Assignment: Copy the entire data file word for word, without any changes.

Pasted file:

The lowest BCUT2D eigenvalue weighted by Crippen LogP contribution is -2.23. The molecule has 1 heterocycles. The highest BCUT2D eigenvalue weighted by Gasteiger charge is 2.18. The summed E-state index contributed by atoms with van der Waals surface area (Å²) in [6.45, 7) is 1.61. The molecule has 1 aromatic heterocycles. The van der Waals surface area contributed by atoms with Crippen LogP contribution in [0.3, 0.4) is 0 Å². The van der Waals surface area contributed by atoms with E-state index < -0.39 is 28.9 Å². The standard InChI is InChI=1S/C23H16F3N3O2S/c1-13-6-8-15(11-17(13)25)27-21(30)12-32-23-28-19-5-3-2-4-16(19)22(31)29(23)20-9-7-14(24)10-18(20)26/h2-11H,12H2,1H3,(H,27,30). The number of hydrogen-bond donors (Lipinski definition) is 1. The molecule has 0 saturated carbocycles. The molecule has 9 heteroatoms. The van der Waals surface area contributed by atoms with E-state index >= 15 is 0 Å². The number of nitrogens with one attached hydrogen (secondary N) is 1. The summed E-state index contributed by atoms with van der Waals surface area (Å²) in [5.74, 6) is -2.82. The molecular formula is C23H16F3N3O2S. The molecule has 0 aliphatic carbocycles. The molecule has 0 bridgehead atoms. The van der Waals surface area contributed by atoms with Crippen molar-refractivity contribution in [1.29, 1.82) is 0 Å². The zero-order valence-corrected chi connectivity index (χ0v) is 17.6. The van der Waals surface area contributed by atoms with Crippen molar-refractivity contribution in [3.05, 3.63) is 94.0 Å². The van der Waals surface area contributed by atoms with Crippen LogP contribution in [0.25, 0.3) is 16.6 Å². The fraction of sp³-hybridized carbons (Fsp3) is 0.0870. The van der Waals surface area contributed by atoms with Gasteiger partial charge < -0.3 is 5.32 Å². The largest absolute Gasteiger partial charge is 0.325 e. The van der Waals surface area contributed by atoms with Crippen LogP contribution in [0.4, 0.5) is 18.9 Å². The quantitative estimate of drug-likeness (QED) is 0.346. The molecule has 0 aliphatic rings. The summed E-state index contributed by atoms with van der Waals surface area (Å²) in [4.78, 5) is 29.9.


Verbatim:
The lowest BCUT2D eigenvalue weighted by Crippen LogP contribution is -2.23. The molecule has 1 heterocycles. The highest BCUT2D eigenvalue weighted by Gasteiger charge is 2.18. The summed E-state index contributed by atoms with van der Waals surface area (Å²) in [6.45, 7) is 1.61. The molecule has 1 aromatic heterocycles. The van der Waals surface area contributed by atoms with Crippen LogP contribution in [0.3, 0.4) is 0 Å². The van der Waals surface area contributed by atoms with E-state index < -0.39 is 28.9 Å². The standard InChI is InChI=1S/C23H16F3N3O2S/c1-13-6-8-15(11-17(13)25)27-21(30)12-32-23-28-19-5-3-2-4-16(19)22(31)29(23)20-9-7-14(24)10-18(20)26/h2-11H,12H2,1H3,(H,27,30). The number of hydrogen-bond donors (Lipinski definition) is 1. The molecule has 0 saturated carbocycles. The molecule has 9 heteroatoms. The van der Waals surface area contributed by atoms with E-state index >= 15 is 0 Å². The number of nitrogens with one attached hydrogen (secondary N) is 1. The summed E-state index contributed by atoms with van der Waals surface area (Å²) in [5.74, 6) is -2.82. The molecular formula is C23H16F3N3O2S. The molecule has 0 aliphatic carbocycles. The molecule has 0 bridgehead atoms. The van der Waals surface area contributed by atoms with Crippen molar-refractivity contribution in [1.29, 1.82) is 0 Å². The zero-order valence-corrected chi connectivity index (χ0v) is 17.6. The van der Waals surface area contributed by atoms with Crippen molar-refractivity contribution in [3.05, 3.63) is 94.0 Å². The van der Waals surface area contributed by atoms with Crippen LogP contribution in [0.25, 0.3) is 16.6 Å². The fraction of sp³-hybridized carbons (Fsp3) is 0.0870. The van der Waals surface area contributed by atoms with Gasteiger partial charge < -0.3 is 5.32 Å². The largest absolute Gasteiger partial charge is 0.325 e. The van der Waals surface area contributed by atoms with Crippen LogP contribution in [0.4, 0.5) is 18.9 Å². The quantitative estimate of drug-likeness (QED) is 0.346. The molecule has 0 aliphatic rings. The summed E-state index contributed by atoms with van der Waals surface area (Å²) in [4.78, 5) is 29.9.